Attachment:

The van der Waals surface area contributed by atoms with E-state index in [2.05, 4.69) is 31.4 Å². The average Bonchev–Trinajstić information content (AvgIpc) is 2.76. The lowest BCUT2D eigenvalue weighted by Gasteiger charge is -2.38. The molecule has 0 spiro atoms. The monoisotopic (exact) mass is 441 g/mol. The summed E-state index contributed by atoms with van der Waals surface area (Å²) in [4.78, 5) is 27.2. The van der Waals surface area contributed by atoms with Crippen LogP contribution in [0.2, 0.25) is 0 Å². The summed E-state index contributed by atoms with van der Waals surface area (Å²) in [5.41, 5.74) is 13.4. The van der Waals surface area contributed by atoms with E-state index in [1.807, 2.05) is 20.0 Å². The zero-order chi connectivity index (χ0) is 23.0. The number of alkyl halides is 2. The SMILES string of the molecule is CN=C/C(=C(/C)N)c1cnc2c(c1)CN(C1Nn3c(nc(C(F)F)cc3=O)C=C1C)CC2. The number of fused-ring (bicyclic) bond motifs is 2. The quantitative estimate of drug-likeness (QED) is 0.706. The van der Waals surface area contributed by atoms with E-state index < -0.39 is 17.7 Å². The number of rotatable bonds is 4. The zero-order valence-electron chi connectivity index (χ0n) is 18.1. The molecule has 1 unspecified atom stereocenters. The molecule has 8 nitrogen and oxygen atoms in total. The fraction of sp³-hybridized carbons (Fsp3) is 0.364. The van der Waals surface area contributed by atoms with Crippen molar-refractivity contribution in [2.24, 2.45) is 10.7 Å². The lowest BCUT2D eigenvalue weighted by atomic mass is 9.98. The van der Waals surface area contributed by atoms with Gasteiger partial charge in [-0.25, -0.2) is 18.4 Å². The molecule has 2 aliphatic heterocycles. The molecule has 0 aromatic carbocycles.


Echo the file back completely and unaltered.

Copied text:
The van der Waals surface area contributed by atoms with E-state index in [2.05, 4.69) is 31.4 Å². The average Bonchev–Trinajstić information content (AvgIpc) is 2.76. The lowest BCUT2D eigenvalue weighted by Gasteiger charge is -2.38. The molecule has 0 spiro atoms. The monoisotopic (exact) mass is 441 g/mol. The summed E-state index contributed by atoms with van der Waals surface area (Å²) in [4.78, 5) is 27.2. The van der Waals surface area contributed by atoms with Crippen LogP contribution in [0.2, 0.25) is 0 Å². The summed E-state index contributed by atoms with van der Waals surface area (Å²) in [5.41, 5.74) is 13.4. The van der Waals surface area contributed by atoms with E-state index in [1.807, 2.05) is 20.0 Å². The zero-order chi connectivity index (χ0) is 23.0. The number of alkyl halides is 2. The SMILES string of the molecule is CN=C/C(=C(/C)N)c1cnc2c(c1)CN(C1Nn3c(nc(C(F)F)cc3=O)C=C1C)CC2. The number of fused-ring (bicyclic) bond motifs is 2. The quantitative estimate of drug-likeness (QED) is 0.706. The van der Waals surface area contributed by atoms with E-state index < -0.39 is 17.7 Å². The number of rotatable bonds is 4. The zero-order valence-electron chi connectivity index (χ0n) is 18.1. The molecule has 1 unspecified atom stereocenters. The molecule has 8 nitrogen and oxygen atoms in total. The fraction of sp³-hybridized carbons (Fsp3) is 0.364. The van der Waals surface area contributed by atoms with Crippen molar-refractivity contribution in [2.24, 2.45) is 10.7 Å². The lowest BCUT2D eigenvalue weighted by atomic mass is 9.98. The van der Waals surface area contributed by atoms with Gasteiger partial charge in [-0.25, -0.2) is 18.4 Å². The molecule has 2 aliphatic heterocycles. The molecule has 0 aromatic carbocycles.